Awakening in the Nuclear Era

 

Image from Today

 

Yesterday morning, I went to yoga. Afterwards, I stopped at Wal-Mart to grab a couple of pairs of new jeans, then went home and had a bowl of clam chowder for lunch. Afterwards, Oakley and I went shopping for his food for the week or so, then we took a ride on the back roads winding through the currently bare farmland under the crystal blue sky. We tried to walk, but there was just enough wind to make the elements uncomfortable. On the way home, Oakley and I made a stop at a drive through for coffee (me) and an ice water (for him).

A gloriously ordinary Saturday.

As we drove around, I bounced back and forth between WCPT (progressive talk) running the highlights of the past week and a couple of music stations. Once home, we tuned into “America’s Test Kitchen” as we usually do on Saturday. I didn’t hear about this false alarm until fairly late in the day.

My stomach lurched in a way it hadn’t since I was in high school and college. I came of age during the Reagan years with the whisper of the siren lurking in the back ground, wondering daily if today would be the day that the final war started. The better part of those years were spent wondering if I was going to live long enough to graduate and why bother with school work if in the end we were going to to be vaporized into oblivion.

At the time, an insidious group called Young Life, one aimed at “saving” teenagers (it’s Campus Crusade for Christ Junior) began infiltrating my high school with messages about the end of days and the Rapture and Aramgeddon.

Between their interpretations of a book I had little use for and living with an alcoholic WWII veteran parent long steeped in USA right or wrong, my anxiety ratcheted up to a level where I was frozen in real time. I stopped doing anything of real substance, mostly spent as much time in my room as I could dreaming of better days, if possible.

Somehow I still pulled off a high enough GPA to get accepted into college and enough financial aid to do so.

Maybe I was supposed to live.

I started planning; I started dreaming of a future for myself. Granted it was the one that young women in the 1980s were supposed to have, but it was a dream, anyway. I wanted a stable home, a family, and all the rest of the things that I was brainwashed into thinking would make me happy.

Things between the US and the then USSR sort of relaxed until my junior year in college.  Events included a passenger airliner shot down for crossing into USSR air space. That was followed by a lot of saber rattling between Washington and Moscow.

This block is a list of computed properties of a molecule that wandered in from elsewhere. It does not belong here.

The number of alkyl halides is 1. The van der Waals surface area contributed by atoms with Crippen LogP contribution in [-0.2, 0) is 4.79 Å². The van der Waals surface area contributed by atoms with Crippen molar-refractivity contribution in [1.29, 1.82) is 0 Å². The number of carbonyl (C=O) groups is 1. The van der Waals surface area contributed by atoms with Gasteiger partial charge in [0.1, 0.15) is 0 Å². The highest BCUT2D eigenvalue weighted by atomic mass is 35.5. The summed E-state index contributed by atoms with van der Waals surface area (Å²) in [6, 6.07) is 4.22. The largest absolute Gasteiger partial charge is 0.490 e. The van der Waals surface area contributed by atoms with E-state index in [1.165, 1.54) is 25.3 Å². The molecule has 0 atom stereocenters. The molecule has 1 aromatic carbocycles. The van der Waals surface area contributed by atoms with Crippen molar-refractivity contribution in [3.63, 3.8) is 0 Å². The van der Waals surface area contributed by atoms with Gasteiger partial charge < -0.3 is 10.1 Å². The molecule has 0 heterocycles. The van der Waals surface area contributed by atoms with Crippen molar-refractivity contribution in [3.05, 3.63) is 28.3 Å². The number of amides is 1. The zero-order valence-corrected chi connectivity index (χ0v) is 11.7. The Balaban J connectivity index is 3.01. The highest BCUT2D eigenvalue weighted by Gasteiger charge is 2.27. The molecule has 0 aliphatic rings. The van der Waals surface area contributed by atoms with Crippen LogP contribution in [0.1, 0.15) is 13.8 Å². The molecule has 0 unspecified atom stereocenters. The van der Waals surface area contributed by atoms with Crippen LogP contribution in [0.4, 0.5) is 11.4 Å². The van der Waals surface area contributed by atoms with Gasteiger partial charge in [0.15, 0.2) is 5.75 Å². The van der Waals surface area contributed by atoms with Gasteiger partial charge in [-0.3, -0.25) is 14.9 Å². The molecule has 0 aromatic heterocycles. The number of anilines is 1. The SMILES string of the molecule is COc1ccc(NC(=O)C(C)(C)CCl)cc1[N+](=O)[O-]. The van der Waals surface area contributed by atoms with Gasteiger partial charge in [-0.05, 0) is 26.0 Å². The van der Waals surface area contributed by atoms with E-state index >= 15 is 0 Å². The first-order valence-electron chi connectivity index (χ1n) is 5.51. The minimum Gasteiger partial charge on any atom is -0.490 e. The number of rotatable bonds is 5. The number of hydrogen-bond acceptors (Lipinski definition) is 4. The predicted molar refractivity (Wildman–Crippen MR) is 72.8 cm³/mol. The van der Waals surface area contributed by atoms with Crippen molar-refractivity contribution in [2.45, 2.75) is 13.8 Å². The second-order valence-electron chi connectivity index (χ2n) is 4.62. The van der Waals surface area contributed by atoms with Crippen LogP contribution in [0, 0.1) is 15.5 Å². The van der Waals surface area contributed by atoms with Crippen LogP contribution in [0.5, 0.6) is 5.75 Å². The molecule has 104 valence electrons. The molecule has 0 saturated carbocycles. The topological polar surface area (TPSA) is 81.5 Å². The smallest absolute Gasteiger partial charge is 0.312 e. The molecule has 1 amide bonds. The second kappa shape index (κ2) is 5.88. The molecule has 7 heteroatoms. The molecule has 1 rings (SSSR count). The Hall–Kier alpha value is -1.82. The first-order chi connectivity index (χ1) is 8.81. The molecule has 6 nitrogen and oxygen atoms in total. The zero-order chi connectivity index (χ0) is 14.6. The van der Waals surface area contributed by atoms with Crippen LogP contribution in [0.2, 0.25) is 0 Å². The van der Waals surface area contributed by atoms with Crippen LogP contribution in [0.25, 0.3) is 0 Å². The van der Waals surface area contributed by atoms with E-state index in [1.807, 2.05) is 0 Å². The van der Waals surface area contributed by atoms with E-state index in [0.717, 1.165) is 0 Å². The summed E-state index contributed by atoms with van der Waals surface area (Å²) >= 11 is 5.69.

Maybe not.

I shut down again. Would I not live to get out of college? What was the point?

In desperation I ended up engaged to an Air Force NCO who ended up being a dumpster fire of a partner.* He didn’t help at all by going into details on what would happen if we did get nuked ; he subscribe to end of the world cult thinking; he played head and heart games on a daily basis including the ever popular “if you loved me you would______” (insert soul destroying action here) while I searched for jobs near the bases he was likely to be transferred to for his last posting.

Suddenly, the tensions relaxed again between Ron and Yuri. Sergeant Dumpster Fire dumped me after demanding that I marry him within 48 hours  or our love was going to die (thanks to the Mystery that it did). Eventually the job, the home, et al  fell into place of their own accord.

For a long time, the threat of nuclear war was a non-issue, but now with the Dotard in Chief playing “mine is bigger than yours” with the not-the-most-stable-meal-on-the-shelf Dear Leader coupled with a vice president who subscribes to the zombie death cult interpretation of Christianity and would love to have himself and his fellows raptured away before the bombs drop, it’s been thrust to the forefront.

Again.

My prayer is that the “football,” the briefcase with the codes, gets kept very far away from the Oval Office until we can get someone more stable and wise in there. My hope is that Congress gets overturned this fall–if we live that long.

In the meantime in addition to letting Senators Duckworth and Durbin know my thoughts while working to get Rep. Hultgren out of office, I will get involved with peace groups as best I can from here in the hinterlands.

As all this shakes out, I will do yoga, enjoy my new jeans, and walk Oakley.

 

*To my family and friends who read this: I lack the words to convey the regret that I feel for the pain and grief I caused you by letting myself get manipulated into this relationship. “I’m sorry” doesn’t begin to cover the regret and remorse. I don’t know if I can ever really forgive myself, either, for the part of my life wasted on this person or for the damage done to other relationships.